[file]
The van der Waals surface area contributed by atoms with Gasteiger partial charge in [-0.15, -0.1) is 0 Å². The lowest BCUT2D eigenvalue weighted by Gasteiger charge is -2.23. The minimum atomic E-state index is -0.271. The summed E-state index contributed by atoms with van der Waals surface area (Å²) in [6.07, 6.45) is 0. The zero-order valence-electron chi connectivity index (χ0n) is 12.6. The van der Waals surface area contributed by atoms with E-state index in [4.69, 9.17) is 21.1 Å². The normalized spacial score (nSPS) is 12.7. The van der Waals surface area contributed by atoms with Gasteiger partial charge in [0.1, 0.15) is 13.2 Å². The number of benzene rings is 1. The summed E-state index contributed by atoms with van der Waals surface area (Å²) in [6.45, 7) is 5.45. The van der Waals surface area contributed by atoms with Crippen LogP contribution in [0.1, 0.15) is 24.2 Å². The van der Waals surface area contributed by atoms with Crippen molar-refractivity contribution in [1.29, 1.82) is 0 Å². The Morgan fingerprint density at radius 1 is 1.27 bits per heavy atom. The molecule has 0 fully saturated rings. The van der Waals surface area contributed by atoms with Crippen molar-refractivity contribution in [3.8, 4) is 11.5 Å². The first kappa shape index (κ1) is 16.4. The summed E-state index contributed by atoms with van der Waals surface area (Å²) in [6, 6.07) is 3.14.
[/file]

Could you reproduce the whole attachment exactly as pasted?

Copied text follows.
The van der Waals surface area contributed by atoms with Gasteiger partial charge in [-0.15, -0.1) is 0 Å². The lowest BCUT2D eigenvalue weighted by Gasteiger charge is -2.23. The minimum atomic E-state index is -0.271. The summed E-state index contributed by atoms with van der Waals surface area (Å²) in [6.07, 6.45) is 0. The zero-order valence-electron chi connectivity index (χ0n) is 12.6. The van der Waals surface area contributed by atoms with E-state index in [4.69, 9.17) is 21.1 Å². The normalized spacial score (nSPS) is 12.7. The van der Waals surface area contributed by atoms with Gasteiger partial charge in [0.1, 0.15) is 13.2 Å². The number of benzene rings is 1. The summed E-state index contributed by atoms with van der Waals surface area (Å²) in [6.45, 7) is 5.45. The van der Waals surface area contributed by atoms with Crippen LogP contribution in [0.1, 0.15) is 24.2 Å². The van der Waals surface area contributed by atoms with Crippen molar-refractivity contribution in [1.29, 1.82) is 0 Å². The Morgan fingerprint density at radius 1 is 1.27 bits per heavy atom. The molecule has 0 fully saturated rings. The van der Waals surface area contributed by atoms with Crippen molar-refractivity contribution in [3.8, 4) is 11.5 Å². The first kappa shape index (κ1) is 16.4. The summed E-state index contributed by atoms with van der Waals surface area (Å²) in [6, 6.07) is 3.14.